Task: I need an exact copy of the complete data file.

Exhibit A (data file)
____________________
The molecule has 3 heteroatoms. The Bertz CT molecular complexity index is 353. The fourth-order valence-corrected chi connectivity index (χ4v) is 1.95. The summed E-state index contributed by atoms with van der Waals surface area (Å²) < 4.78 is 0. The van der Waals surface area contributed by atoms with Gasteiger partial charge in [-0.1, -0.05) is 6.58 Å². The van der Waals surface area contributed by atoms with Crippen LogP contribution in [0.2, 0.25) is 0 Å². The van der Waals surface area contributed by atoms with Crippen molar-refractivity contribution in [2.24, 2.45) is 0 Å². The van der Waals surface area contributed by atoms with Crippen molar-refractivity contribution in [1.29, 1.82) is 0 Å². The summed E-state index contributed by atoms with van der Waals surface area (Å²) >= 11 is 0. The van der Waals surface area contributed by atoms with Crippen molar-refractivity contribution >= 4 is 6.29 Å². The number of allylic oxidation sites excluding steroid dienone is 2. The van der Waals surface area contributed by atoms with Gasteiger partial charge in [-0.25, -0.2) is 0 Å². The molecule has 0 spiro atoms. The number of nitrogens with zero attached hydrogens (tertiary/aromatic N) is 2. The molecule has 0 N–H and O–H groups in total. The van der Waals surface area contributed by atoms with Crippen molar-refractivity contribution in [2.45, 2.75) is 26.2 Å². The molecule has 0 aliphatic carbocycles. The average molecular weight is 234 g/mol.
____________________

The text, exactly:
The molecule has 3 heteroatoms. The Bertz CT molecular complexity index is 353. The fourth-order valence-corrected chi connectivity index (χ4v) is 1.95. The summed E-state index contributed by atoms with van der Waals surface area (Å²) < 4.78 is 0. The van der Waals surface area contributed by atoms with Gasteiger partial charge in [-0.1, -0.05) is 6.58 Å². The van der Waals surface area contributed by atoms with Crippen LogP contribution in [0.2, 0.25) is 0 Å². The van der Waals surface area contributed by atoms with Crippen molar-refractivity contribution in [2.24, 2.45) is 0 Å². The van der Waals surface area contributed by atoms with Crippen molar-refractivity contribution in [1.29, 1.82) is 0 Å². The summed E-state index contributed by atoms with van der Waals surface area (Å²) >= 11 is 0. The van der Waals surface area contributed by atoms with Crippen molar-refractivity contribution >= 4 is 6.29 Å². The number of allylic oxidation sites excluding steroid dienone is 2. The van der Waals surface area contributed by atoms with Gasteiger partial charge in [-0.25, -0.2) is 0 Å². The molecule has 0 spiro atoms. The number of nitrogens with zero attached hydrogens (tertiary/aromatic N) is 2. The molecule has 0 N–H and O–H groups in total. The van der Waals surface area contributed by atoms with Crippen molar-refractivity contribution in [2.45, 2.75) is 26.2 Å². The molecule has 0 aliphatic carbocycles. The average molecular weight is 234 g/mol.